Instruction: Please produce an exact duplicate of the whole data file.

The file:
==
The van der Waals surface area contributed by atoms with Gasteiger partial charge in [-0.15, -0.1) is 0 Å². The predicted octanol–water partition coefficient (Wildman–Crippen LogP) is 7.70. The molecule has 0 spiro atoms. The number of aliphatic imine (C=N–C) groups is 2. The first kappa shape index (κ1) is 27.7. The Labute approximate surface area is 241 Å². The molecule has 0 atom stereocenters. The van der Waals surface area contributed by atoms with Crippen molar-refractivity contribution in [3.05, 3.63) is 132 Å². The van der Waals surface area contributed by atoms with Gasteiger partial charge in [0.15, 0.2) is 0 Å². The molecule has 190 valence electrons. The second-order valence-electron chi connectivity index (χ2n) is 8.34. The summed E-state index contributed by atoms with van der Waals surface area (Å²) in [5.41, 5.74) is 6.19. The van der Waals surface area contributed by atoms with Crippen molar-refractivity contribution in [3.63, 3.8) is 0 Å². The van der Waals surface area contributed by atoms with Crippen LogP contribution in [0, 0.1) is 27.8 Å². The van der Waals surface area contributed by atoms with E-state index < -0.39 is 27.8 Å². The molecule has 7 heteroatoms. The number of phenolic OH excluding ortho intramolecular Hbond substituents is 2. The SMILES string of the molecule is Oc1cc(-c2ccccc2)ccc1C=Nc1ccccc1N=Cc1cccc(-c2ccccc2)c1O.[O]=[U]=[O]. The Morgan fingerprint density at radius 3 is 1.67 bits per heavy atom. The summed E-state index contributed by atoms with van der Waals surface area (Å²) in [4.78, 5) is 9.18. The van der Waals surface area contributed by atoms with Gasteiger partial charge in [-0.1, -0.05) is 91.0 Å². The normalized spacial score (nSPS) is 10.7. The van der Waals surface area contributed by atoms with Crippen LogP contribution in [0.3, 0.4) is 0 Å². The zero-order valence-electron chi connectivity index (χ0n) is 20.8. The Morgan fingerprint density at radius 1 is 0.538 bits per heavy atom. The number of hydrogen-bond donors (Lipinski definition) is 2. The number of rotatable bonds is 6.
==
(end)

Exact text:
The van der Waals surface area contributed by atoms with Gasteiger partial charge in [-0.15, -0.1) is 0 Å². The predicted octanol–water partition coefficient (Wildman–Crippen LogP) is 7.70. The molecule has 0 spiro atoms. The number of aliphatic imine (C=N–C) groups is 2. The first kappa shape index (κ1) is 27.7. The Labute approximate surface area is 241 Å². The molecule has 0 atom stereocenters. The van der Waals surface area contributed by atoms with Crippen molar-refractivity contribution in [3.05, 3.63) is 132 Å². The van der Waals surface area contributed by atoms with Gasteiger partial charge in [0.15, 0.2) is 0 Å². The molecule has 190 valence electrons. The second-order valence-electron chi connectivity index (χ2n) is 8.34. The summed E-state index contributed by atoms with van der Waals surface area (Å²) in [5.41, 5.74) is 6.19. The van der Waals surface area contributed by atoms with Crippen molar-refractivity contribution in [3.63, 3.8) is 0 Å². The van der Waals surface area contributed by atoms with Crippen LogP contribution in [0, 0.1) is 27.8 Å². The van der Waals surface area contributed by atoms with E-state index < -0.39 is 27.8 Å². The molecule has 7 heteroatoms. The number of phenolic OH excluding ortho intramolecular Hbond substituents is 2. The SMILES string of the molecule is Oc1cc(-c2ccccc2)ccc1C=Nc1ccccc1N=Cc1cccc(-c2ccccc2)c1O.[O]=[U]=[O]. The Morgan fingerprint density at radius 3 is 1.67 bits per heavy atom. The summed E-state index contributed by atoms with van der Waals surface area (Å²) in [4.78, 5) is 9.18. The van der Waals surface area contributed by atoms with Gasteiger partial charge in [-0.1, -0.05) is 91.0 Å². The normalized spacial score (nSPS) is 10.7. The van der Waals surface area contributed by atoms with Crippen LogP contribution in [0.3, 0.4) is 0 Å². The zero-order valence-electron chi connectivity index (χ0n) is 20.8. The Morgan fingerprint density at radius 1 is 0.538 bits per heavy atom. The number of hydrogen-bond donors (Lipinski definition) is 2. The number of rotatable bonds is 6.